Moving labs out of the laboratory

| April 15, 2020 in Higher Education

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When teaching a science class, we often use experiences in the lab to foster critical thinking skills and reinforce the concepts we introduce in lectures. But with campuses closed, students cannot access the lab.

So what do you do? Is it better to forget about labs at all, or is there value in online or hands-on at home methods? This is what one study published by the Journal of Formative Design in Learning tells us.

Don’t ditch labs

Students who take lecture and laboratory concurrently outperform their lecture-only peers, regardless of whether that lab is face-to-face or non-traditional.

Non-traditional labs can be as effective as face-to-face labs

  • A good non-traditional lab tool can increase test scores, improve students’ attitudes and preparedness for the hands-on lab, and strengthen conceptual knowledge.
  • In one particular study, the students said the online laboratory experience was the same as or better than their prior experiences in the traditional setting.
  • Students can access the lab whenever and wherever suits them. Flexibility will be important at the moment, particularly for those suddenly having to care for children.
  • In an online lab, students can reflect on what went right and what did not go as planned, and then can repeat the experiment as many times as they need.
  • Virtual chemistry labs can help students visualize structures and processes at the molecular level and allow types of experiments not possible in a standard undergraduate laboratory—e.g., quantum chemistry.

Examples of online labs

Online labs can range from simple videos and games, to graphing and 2D simulations, to interactive 3D virtual reality experiences. Simulations, as mathematical models of processes in the physical world, allow users to manipulate parameters and can be used by faculty to customize laboratories in various disciplines. Some examples include:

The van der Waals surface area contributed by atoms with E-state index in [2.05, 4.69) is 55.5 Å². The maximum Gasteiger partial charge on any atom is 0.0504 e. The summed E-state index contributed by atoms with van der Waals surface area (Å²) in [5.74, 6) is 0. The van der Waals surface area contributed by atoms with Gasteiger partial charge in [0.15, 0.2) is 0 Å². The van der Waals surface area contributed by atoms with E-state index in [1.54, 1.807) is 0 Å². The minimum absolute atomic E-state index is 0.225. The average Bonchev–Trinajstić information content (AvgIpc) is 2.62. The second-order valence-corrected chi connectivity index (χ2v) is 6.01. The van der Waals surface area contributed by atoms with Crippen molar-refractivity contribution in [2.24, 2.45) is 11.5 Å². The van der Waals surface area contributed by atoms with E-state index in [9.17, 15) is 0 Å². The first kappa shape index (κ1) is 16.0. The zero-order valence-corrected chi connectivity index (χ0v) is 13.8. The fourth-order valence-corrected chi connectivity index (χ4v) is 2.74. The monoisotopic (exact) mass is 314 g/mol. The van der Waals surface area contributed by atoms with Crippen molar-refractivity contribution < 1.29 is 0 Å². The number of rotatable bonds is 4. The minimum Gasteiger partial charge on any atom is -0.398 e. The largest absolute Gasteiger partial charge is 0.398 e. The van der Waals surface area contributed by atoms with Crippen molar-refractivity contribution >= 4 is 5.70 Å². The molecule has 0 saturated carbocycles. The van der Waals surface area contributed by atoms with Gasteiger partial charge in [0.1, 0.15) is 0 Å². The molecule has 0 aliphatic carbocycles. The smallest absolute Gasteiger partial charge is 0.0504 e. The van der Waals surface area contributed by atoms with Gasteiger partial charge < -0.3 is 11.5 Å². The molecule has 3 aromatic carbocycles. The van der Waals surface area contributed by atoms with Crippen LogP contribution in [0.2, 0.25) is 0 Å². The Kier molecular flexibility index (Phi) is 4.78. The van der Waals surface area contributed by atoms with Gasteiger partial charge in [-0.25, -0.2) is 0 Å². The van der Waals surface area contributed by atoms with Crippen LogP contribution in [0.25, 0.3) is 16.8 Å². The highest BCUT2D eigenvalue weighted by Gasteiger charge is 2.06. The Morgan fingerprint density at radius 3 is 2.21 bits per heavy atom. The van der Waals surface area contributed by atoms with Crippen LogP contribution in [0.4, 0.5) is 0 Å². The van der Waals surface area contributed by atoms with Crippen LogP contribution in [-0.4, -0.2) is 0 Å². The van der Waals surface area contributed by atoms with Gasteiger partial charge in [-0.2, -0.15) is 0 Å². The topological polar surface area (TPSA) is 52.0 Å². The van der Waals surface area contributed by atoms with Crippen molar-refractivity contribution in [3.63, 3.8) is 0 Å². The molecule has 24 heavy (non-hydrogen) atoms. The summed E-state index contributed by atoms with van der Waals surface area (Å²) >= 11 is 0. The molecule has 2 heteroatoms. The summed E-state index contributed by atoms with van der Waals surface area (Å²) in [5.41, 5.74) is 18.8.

Examples of hands-on at home tools

Hands-on kits available from various vendors can provide students with practice of experiments, and manufacturers usually assume liability. One example is Chemistry LabPaqs from Hands on Labs (

A good tool should have

  • Software that is easy to install, user-friendly, and intuitive, yet challenging.
  • Experiences similar to the traditional laboratory.
  • Useful sequences for learners that scaffold their use of the system.
  • Some form of feedback (even if it is just immediate results of labs and simulations).
  • Help for visualizing and demonstrating concepts and constructs that might otherwise be difficult to observe (depending on exactly what domain it is).
  • Alignment with the learning objectives across all learning activities.
  • Clear instructions (even if the task is more open-ended in the lab) and criteria so students know what to focus on.
  • The ability for students to “experiment” in the environment without penalty.
  • Digital laboratory manuals that accompany hands-on lab kits must also be user-friendly and intuitive.

Rowe et al., Efficacy of Online Laboratory Science Courses (2017) Journal of Formative Design in Learning